LET'S face it... most of us were scared of visits to the dentist when we were children, but this doesn't seem to have affected our choices later on in life. Studies show that an increasing number of international students are opting for a degree in Dentistry either in the United Kingdom or the United States. However, this is by no means a degree for the faint of heart, as it involves tougher marking than many university degrees and it takes a longer time to complete. Nevertheless, the financial stability that dentistry provides, along with increased level of job security following graduation, are very important elements in this uncertain socio-economical landscape we currently find ourselves in.
But before being blinded by the material prospects that await on the other side of university study, why not take a step back and look at what studying dentistry actually entails. Here are three pieces of information about the realities of a dentistry degree that should help you make up your mind.
1. Structure of Degree
A dentistry degree involves more than bachelor's degrees for other subjects. It is a vocational route which implies several levels of undergraduate and graduate study. There are differences in the structure of the degree in the UK and USA.
In the UK, the first step is to complete undergraduate dental training at University. This degree itself takes five years to complete and there are several institutions in the UK which provide such training (listed below). At this stage you get the majority of your theoretical training, as well as the basic skills needed in a career as a dentist. During this time, you also have the chance to get supervised work experience in community clinics and local hospitals.
The second step is postgraduate dental training which, albeit not mandatory, is important if you want to specialise as a particular type of dentist (orthodontist, oral surgeon, paediatric dentist etc.)
The final step is registering with the General Dental Council (GDC) so that you can practice as a qualified dentist. Throughout your career, you may be obliged to undertake various courses or training sessions in order to be in line with new medical developments.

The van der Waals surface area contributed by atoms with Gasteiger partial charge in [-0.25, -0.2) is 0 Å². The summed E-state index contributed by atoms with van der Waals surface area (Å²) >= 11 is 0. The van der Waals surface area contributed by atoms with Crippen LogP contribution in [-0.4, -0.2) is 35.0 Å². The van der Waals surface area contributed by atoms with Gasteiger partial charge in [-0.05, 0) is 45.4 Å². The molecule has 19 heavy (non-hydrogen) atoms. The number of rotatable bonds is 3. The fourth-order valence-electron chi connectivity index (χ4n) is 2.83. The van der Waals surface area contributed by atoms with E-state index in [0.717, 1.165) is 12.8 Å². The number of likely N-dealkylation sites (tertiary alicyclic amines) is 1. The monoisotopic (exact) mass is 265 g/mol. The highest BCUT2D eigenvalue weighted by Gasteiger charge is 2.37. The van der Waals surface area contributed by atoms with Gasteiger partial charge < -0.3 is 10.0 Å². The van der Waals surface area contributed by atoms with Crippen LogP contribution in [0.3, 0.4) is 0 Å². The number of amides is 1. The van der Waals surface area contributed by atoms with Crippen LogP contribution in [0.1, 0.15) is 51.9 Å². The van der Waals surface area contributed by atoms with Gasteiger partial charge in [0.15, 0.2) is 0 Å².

In the US, the first step is also to complete a bachelor’s degree, this time four-years, with a focus in certain science subjects (discussed below). The main focus at this stage is to appropriately grasp the theoretical side before getting to the actual dental practice.
The next and most important step is passing the Dental Acceptance Test (DAT). This is a highly-competitive, intense examination that tests both your academic knowledge as well as your stamina - 280 questions in 5 hours. The grade obtained on this test combined with the GPA (grade point average) from your bachelor's will determine whether or not you will make it to Dental School. Every year, students strive to achieve the highest possible score on the DAT, knowing that Dental Schools are often over-prescribed (e.g. University of California San Francisco had 1935 applicants and 118 offers last year).
After getting a good score on the DAT, what follows is completing a four-year doctoral degree. At this stage you decide whether you want to become a Doctor of Dental Surgery or Doctor of Dental Medicine. Each of these routes provide their own specialist areas of focus. Whichever one you may choose, make sure it is accredited by the Commission on Dental Accreditation to ensure that you are actually eligible to practice.
2. Entry Requirements
The entry requirements for Dentistry are usually very high in both the UK and the US.
In the UK, most universities require AAA grades at A level, with Biology and Chemistry being mandatory subjects, and Maths and/or Physics being highly regarded at that level. Most importantly, some institutions (e.g. University of Plymouth, Newcastle University) require students to take the UKCAT test in order to be considered for undergraduate admission.
In the US, at undergraduate level you are required to have at least a 3.2 GPA with credits in biology, chemistry, physics, anatomy, biochemistry, immunology, physiology, maths and English composition in order to be eligible for Dental School. In addition to this, a good score in the DAT (at least 20 points out of 30) is paramount to get a highly-sought after spot.
3. Institutions that Offer Dentistry Studies
Not all Universities or Graduate Schools offer qualifying dentistry degrees. Naturally, some places are more competitive than others, but my advice is to check out several until you find a place you’re truly comfortable with and a place you’ll truly thrive and learn, as opposed to choosing a location solely based on prestige. Here is a short list to help you start your search:
Good luck on your journey!
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